2. Reliance is placed on the decision of Delhi Bench of the Tribunal in the case of DCIT vs Global Vantedge P. Lid., (ITA No. 1432 & 2321/0ell2009 and 116/0eI/2011), wherein, the Hon’ble Tribunal held that adjustment on account of arm’s length price of international transactions cannot exceed the amount received by the associated enterprise from the customer and the actual value of international transactions, i.e., the amount received by the assessee in respect of international transactions. The Hon’ble Jurisdictional High Court vide order dated 14-03-2013 (in ITA Nos. 1828/2010, 1829/2010 & 1254/2011) had dismissed the Revenue’s appeal against the said order of the Tribunal. The Special Leave Petition (SLP) of the Revenue against the said order has also been dismissed by the Supreme Court vide order dated 02-01-2014 (CC No. 22166 of 2013).
3. Reliance is placed on following judgments:
a. Hon’ble Delhi bench of the Tribunal in the case of Li & Fung (India) Pvt. Ltd. vs. DCIT (ITA No 5156/DeI/2010)
b. Delhi Bench of the Tribunal in the case of Hyper Quality India Pvt. Ltd. vs. ACIT (ITA No. 5630/0ell2011 )
c. Delhi High Court in case of Sony Ericsson Mobile Communications India Pvt. Ltd. vs. CIT III (ITA No. 16/2014)
For Assessee Appeal
1. The appellant, it is submitted, is engaged in the business of software development and has set up a Business Process Outsourcing (BPO) unit for rendering IT enabled services during the previous year relevant to assessment year 2003-04. The relevant previous year, i.e. previous year 2002-03 was, thus, the first full year of operation of the BPO unit of the appellant. It is submitted that during the previous year 2002-03, the appellant was a start up enterprise, due adjustment ought to be made of the start-up/ one-time costs incurred, which inevitably lead to losses. It is submitted that operating profit/ loss of the appellant for the relevant previous year are required to be adjusted to exclude items of abnormal cost / short fall in revenue (owing to lower rate paid to the appellant as start up) to determine the normal profit that could have been earned by the appellant for the purpose of benchmarking with other companies which are not in start-up stage.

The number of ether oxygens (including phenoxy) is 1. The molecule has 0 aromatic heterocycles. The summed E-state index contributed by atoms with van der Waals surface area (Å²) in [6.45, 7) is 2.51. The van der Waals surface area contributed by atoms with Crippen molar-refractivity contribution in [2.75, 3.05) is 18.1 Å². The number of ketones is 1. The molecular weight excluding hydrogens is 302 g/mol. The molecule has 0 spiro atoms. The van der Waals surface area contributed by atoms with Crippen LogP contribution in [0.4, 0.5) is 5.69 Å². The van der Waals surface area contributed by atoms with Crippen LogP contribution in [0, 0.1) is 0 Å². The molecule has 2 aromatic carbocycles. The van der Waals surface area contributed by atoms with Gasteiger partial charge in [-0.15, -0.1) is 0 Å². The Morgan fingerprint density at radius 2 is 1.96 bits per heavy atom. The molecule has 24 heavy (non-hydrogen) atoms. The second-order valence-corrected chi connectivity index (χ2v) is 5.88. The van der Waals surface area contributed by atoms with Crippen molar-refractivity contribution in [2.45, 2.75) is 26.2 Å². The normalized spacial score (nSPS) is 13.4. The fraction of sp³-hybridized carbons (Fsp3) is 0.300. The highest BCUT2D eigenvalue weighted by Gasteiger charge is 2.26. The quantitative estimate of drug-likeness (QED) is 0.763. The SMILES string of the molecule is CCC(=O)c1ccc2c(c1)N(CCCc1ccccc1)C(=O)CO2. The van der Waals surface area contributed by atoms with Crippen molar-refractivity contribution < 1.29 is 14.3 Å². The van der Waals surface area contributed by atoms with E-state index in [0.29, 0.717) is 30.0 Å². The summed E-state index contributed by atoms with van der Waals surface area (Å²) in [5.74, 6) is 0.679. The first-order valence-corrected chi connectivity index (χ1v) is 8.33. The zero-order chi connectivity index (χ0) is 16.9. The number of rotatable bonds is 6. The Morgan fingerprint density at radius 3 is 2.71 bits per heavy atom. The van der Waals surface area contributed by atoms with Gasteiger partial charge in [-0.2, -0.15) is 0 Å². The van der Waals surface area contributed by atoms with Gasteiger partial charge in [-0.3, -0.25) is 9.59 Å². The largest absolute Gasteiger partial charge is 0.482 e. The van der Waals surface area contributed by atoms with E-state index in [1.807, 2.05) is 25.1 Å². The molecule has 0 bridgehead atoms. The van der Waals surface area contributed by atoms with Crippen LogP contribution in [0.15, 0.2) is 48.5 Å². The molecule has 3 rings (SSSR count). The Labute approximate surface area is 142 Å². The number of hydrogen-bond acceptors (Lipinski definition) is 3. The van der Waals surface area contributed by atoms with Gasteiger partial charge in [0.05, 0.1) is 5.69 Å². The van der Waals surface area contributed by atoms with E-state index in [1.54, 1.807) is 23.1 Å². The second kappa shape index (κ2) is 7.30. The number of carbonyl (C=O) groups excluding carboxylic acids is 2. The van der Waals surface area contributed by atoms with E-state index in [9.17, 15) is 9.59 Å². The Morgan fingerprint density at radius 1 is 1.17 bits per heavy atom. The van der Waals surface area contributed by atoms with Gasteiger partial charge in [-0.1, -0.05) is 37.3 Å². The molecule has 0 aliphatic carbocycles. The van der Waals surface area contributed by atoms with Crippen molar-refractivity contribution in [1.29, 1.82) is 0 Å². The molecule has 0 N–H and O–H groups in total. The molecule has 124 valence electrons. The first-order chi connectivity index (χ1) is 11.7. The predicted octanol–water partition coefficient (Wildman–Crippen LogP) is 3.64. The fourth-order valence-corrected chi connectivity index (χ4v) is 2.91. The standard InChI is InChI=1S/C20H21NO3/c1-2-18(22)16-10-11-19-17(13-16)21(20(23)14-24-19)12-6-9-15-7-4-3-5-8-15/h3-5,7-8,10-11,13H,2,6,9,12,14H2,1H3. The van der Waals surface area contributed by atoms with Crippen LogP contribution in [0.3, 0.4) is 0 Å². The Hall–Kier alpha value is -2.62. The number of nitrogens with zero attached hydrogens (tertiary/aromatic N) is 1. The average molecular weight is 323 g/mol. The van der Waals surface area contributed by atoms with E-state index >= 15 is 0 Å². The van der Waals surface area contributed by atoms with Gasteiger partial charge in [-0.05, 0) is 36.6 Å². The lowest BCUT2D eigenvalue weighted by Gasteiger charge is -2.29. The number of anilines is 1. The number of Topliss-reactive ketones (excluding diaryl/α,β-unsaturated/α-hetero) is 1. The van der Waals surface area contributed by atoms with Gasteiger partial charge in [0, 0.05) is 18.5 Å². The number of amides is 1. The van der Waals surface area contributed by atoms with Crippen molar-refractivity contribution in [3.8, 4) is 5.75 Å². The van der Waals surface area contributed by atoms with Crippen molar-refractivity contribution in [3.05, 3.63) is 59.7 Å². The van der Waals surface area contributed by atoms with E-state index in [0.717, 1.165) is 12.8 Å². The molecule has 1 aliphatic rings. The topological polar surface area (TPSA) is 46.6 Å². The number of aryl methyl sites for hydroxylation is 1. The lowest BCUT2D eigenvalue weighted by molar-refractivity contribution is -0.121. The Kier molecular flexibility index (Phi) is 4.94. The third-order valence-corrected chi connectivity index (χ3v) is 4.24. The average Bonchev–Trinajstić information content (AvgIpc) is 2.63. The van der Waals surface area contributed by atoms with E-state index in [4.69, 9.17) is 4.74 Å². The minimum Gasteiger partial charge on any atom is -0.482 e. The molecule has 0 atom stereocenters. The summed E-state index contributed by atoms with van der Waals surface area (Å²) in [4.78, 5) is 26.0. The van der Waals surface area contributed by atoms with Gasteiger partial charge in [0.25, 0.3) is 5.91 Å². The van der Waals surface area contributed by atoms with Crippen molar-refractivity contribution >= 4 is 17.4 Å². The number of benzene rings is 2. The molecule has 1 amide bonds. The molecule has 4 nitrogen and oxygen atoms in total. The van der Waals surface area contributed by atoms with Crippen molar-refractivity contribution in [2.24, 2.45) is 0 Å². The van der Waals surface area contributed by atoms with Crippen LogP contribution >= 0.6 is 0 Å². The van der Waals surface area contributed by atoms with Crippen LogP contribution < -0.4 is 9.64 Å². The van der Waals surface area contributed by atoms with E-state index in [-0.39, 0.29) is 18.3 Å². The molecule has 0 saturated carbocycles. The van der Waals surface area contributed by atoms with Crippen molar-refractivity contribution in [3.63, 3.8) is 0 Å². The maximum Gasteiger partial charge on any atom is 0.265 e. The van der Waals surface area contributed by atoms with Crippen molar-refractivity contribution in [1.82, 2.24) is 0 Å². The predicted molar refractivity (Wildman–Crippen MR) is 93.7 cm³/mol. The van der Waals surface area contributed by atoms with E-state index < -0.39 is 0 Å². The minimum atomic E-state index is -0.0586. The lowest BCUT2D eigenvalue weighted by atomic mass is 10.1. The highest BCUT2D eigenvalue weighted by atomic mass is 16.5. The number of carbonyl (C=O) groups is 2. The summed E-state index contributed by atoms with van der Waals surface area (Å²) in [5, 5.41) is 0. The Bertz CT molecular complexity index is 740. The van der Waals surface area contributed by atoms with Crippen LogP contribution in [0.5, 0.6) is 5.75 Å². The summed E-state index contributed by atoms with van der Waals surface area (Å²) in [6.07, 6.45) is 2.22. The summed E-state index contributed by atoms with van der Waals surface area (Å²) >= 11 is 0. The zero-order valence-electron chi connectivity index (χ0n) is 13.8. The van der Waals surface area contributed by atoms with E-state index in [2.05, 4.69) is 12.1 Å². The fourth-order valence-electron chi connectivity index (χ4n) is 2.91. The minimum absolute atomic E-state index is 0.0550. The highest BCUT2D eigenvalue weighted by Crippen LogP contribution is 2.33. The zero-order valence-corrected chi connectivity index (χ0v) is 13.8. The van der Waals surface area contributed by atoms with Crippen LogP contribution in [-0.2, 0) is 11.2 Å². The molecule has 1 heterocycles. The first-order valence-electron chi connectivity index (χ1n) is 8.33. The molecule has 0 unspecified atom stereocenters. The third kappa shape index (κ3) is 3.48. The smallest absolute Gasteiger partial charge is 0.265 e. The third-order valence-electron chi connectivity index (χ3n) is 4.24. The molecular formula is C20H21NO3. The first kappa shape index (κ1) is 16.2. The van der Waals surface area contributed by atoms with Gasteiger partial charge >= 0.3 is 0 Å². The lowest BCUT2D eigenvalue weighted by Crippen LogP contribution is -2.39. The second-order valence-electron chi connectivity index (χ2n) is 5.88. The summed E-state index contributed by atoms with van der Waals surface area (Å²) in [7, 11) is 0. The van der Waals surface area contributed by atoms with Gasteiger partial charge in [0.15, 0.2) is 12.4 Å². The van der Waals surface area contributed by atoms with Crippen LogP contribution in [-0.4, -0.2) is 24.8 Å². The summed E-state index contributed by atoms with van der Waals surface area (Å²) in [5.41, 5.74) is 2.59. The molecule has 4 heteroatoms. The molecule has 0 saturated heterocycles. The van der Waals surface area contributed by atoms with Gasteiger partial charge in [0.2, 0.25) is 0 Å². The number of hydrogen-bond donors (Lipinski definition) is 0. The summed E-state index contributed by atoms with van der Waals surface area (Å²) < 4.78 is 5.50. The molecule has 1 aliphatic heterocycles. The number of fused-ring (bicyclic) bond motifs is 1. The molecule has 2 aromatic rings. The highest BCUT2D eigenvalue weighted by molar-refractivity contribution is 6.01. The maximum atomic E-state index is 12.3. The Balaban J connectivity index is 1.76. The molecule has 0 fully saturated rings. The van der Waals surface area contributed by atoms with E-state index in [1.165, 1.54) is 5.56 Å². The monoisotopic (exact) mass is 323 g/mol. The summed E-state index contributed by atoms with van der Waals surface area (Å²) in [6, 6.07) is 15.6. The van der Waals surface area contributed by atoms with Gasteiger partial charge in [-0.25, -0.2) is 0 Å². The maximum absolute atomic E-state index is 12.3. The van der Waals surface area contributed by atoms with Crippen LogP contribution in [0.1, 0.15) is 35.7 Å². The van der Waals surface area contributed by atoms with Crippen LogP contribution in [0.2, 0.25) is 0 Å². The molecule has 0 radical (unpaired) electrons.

2. In case adjustment of the extra-ordinary expenses and considering the average expenses that would have been incurred in the normal operations, the operating profit margin of the appellant works out to 15%.
3. that the TPO for application of TNMM considered the operating profit margin of the appellant at a loss of Rs.(-) 12,50,09,843 without excluding from the operating results the aforesaid extra ordinary expenses/loss.
4. that for the purpose of benchmarking the international transactions, it is imperative that the effect of such underutilization of capacity/excess fixed costs is eliminated, while computing the operating margins of the appellant.
5. Reliance is placed on following decisions:
a. Mando India Steering Systems Pvt. Ltd. vs. ACIT (ITA No. 2092/Mds/2012)
b. Amdocs Business Services Pvt. Ltd. vs. DCIT (ITA No. 14212/PN/11)
c. Delhi Bench of the Tribunal in the case of Global Turbine Services Inc. vs. ADIT (ITA No. 3484/0e1/2011)
d. Mumbai Bench of the Tribunal in the case of ACIT vs. Fiat India Pvt. Ltd (ITA no 1848/Mum/2009)
e. Hon’ble Pune Bench of the of Tribunal in the case of Brintons Carpers Asia Pvt. Ltd. vs. ACIT ITA. No. 1296/PN/10)
f. the Hon’ble Delhi Bench of the Tribunal in the case of E.I. Dupont India Pvt. Ltd. vs. DCIT (ITA No. 5336/Del/2010),
g. Hon’ble Bangalore bench of the Tribunal in the case of Genisys Integrating Systems (India) Pvt. Ltd vs. DCIT (ITA No 1231/Bang/2010)
h. Hon’ble Delhi’ Bench of the Tribunal in the case of Transwitch India Pvt. Ltd VS. ACIT (I.T.A. No. 6083/Del/2010)
6. In view of the aforesaid, it is respectfully submitted that appropriate adjustment for idle capacity is required to be made while computing the operating margin of the appellant
ITAT decision / observations
1. We have head rival submissions and perused the material on record. Ld. CIT(A) had followed the ratio laid down in the case of Global Ventedge P. Ltd. (supra) (in I.T.A. No. 1432 & 2321 / Del/2009 and 116/Del/2011). This decision was affirmed by both Hon’ble High Court and Hon’ble Supreme Court and his ratio was followed in subsequent decisions as submitted earlier and, therefore, the order of Ld. CIT(A) on this issue is reasonable and we do not find any reason to interfere with this finding of Ld. CIT(A) and hence, the grounds of appeal filed by revenue are dismissed. Accordingly, appeal filed by revenue is dismissed.
2. We have heard rival submissions and perused the material placed on record. We find that there is force in the argument of Ld. Counsel for the assessee that while calculating operating cost, the abnormal cost incurred on account of start-up should be excluded. Following the same parity of reasoning in the cases cited by him and keeping in view that the judgement of ITAT co-ordinate Bench in the case of Transwitch India (supra) affirmed by Hon’ble Delhi High Court. Therefore, respectfully following the decision of Hon’ble High Court, we direct TPO / A.O. to adjust operating cost by excluding abnormal cost incurred on account of start-up company like salary, rent and depreciation. This matter is restored to the file of TPO/A.O. to re-determine the operating cost on the above lines to arrive at operating profit.
Analysed by CA Rahul Sureka